Mayor Fulkerson sounded rather frustrated at the process as the same article mentioned, “At last night’s regular meeting, council members and Fulkerson agreed that the deal would be a bargain for the city. “I’m tired of hearing comments from the public, that we’re about to spend a lot of money on a building that we haven’t even seen,” the mayor said. “We have looked at it closely and we know what we’re looking at. I am in the building construction business and(Councilman) Ed Jopek has been in construction for 30 years. We have looked at this building and it is a real bargain.” Jopek agreed. He said he has inspected the premises and is favorably impressed. “I believe that for what we’re getting, it is a steal,” he said.”
The building was renovated in early 1997 and was officially dedicated during a ceremony held on Saturday, July 12, 1997. The old Central Fire Station on Jefferson Street was closed down. In October 1997 it was sold for $45,000 to Gabriel and Marc Cilli, who later renovated the structure into an office building.
As of 2018 the paired-down New Castle Fire Department, with about two dozen paid firefighters and a Fire Chief, operates the main station (Central Fire Station) on Margaret Street in the downtown area and a substation on Cedar Street in Mahoningtown.
The first organized volunteer fire brigade in New Castle was founded in 1836 and the early firefighters were armed with only buckets. The units became more modernized as time went on and the city council acquired the first horses (such as those above) for firefighting duty in 1875. Just when the actual “New Castle Fire Department” was organized can probably be traced to 1872, when the city council hired Captain John Young as the first official Fire Chief and began hiring the first paid firefighters. (1910) Full Size
The W. D. Wallace Hose Co. No. 2 was organized in about 1900 by attorney William D. Wallace, who served as the Lawrence County Judge from 1895-1905. It was located on Park Avenue. I believe the horses were purchased from well-known horse dealer Norman Rodgers. (c1905) Full Size
The No. 4 Hose & Chemical Company, housed in the 4th Ward station on Ray Street (near Pearl Street) in Croton. Another fire station, founded in 1902, was located nearby in the 3rd Ward on Vine Street. (c1912) Full Size
Another photo of the fire house on Ray Street in the Croton area of New Castle. (c1910) Full Size
Some of the motorized fire trucks, the first of which were purchased in 1911, in front of the old Central Fire Station (or Central Engine House) on East Street in downtown New Castle. This building was located directly behind the old City Hall. The building at the extreme left edge, with a facade marked “1900,” is the neighboring Police Station. The Central Fire Station was built in 1881 and replaced with a new Central Fire Station on South Jefferson Street in 1928. (c1920) Full Size
The well-respected Frank J. Connery (shown above), who was born in New York City but came to New Castle as a youngster, served as the Fire Chief for twenty-two years from 1901-1923. It was under his reign that the department began modernizing and commenced using motorized vehicles beginning in 1911. He retired at the end of 1923 after forty-eight years of dedicated service to the New Castle Fire Department. He died in Pittsburgh not long after at the age of seventy-one on March 23, 1924. He was interred in St. Mary’s Cemetery in New Castle. (c1900) Full Size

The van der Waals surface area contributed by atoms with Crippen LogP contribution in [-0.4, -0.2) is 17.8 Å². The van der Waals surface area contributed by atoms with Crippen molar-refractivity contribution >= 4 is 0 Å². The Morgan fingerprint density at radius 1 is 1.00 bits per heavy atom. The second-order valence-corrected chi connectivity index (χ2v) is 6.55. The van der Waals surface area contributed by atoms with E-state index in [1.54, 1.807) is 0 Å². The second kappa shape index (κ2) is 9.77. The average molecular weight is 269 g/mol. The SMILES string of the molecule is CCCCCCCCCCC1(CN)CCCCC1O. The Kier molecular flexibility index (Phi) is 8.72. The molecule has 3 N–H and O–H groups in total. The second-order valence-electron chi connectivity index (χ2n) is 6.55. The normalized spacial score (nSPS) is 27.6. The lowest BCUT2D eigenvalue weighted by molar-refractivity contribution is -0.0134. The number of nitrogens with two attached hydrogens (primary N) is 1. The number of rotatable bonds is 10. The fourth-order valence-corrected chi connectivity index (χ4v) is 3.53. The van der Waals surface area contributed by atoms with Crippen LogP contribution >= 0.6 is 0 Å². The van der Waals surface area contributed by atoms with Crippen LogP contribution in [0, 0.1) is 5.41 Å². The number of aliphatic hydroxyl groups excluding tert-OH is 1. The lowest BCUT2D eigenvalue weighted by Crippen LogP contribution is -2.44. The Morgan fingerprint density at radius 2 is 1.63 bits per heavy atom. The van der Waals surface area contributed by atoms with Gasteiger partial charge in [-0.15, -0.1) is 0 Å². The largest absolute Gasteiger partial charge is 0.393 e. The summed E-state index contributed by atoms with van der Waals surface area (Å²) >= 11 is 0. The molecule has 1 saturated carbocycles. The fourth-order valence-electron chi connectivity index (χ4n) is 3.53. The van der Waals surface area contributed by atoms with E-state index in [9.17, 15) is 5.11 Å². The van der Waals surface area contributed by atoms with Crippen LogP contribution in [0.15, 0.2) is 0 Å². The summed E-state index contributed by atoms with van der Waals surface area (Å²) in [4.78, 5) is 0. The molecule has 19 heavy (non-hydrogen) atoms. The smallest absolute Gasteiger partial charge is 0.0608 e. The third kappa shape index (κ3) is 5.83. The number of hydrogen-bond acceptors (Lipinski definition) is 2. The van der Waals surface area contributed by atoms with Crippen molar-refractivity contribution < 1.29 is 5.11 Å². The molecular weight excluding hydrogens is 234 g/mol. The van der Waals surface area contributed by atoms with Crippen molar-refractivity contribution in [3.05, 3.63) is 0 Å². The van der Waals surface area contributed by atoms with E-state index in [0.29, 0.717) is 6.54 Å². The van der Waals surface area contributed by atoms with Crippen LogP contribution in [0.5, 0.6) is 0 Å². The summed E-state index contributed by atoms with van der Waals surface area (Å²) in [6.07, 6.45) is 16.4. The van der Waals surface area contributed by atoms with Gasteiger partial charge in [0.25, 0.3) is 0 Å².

This photo depicts the paid members of the New Castle Fire Department in 1926. The inset photos depict Fire Chief Charles H. Lynn (1875-1932) and former Fire Chief Frank J. Connery. When Connery retired in late 1923 he was succeeded by Lynn. Lynn was a volunteer fireman who became a paid firefighter under Chief Connery back in 1902. Lynn was later overcome by smoke while battling the famous Capitol Theatre (old Opera House) blaze on February 23, 1932. He was bedridden for some time, contracted pneumonia, and passed away two months later. His unfortunate death, though not unexpected at the time due to his condition, was a huge blow to the fire department and the city as a whole. (1926) Full Size
The second Central Fire Station was opened on South Jefferson Street (at Grove Street) in the downtown area in August 1928. It was built on property owned by the Race family that was condemned by the city in 1926. This station closed in the summer of 1997 as a new Central Fire Station opened on Margaret Street. This building was sold a few months later. It was renovated and is still in use as the Cilli Central Station, housing a law firm and various other business offices. (c1984) (Don Jenkins photo) Full Size
An artist’s rendering of the new Central Fire Station on South Jefferson Street. A mention in the New Castle News of July 11, 1928, reads, “In the new fire station will be the fire engine, aerial ladder truck and the chief’s car, now in the East street station and in addition to the new ladder truck recently ordered.” (1928) Full Size
Fire Engine No. 1 sitting in front of the Central Fire Station on South Jefferson Street. The sign for the Towne Mall and the spire of the First Christian Church on the Diamond are visible to the left. (c1985) (Don Jenkins photo)
A ladder truck belonging to the Snorkel Co. 1 at the Central Fire Station. (c1985) (Don Jenkins photo)
A spare fire truck that formerly belonged to the Engine Co. 2. (c1985) (Don Jenkins photo)
The old fire station on Vine Street was closed in 1976 and is shown here being demolished in December 1977. (1977)
The Finch Street fire station soon after it closed in 1984. (1985)
The former “second” Central Fire Station on South Jefferson Street, in operation from 1928-1997, is now a commercial building known as the Cilli Central Station. (Oct 2012) Full Size
The former Central Fire Station on South Jefferson Street. (Oct 2012)
The facade of the old Central Fire Station on South Jefferson Street. (Oct 2012)
The new – or third – Central Fire Station of the New Castle Fire Department is located on Margaret Street. (Oct 2012) Full Size
The substation on Cedar Street in Mahoningtown is still in use today. (Oct 2012)
The former Finch Street Fire Station was closed in 1984 and has since been remodeled into the Islamic Center of New Castle. (Oct 2012)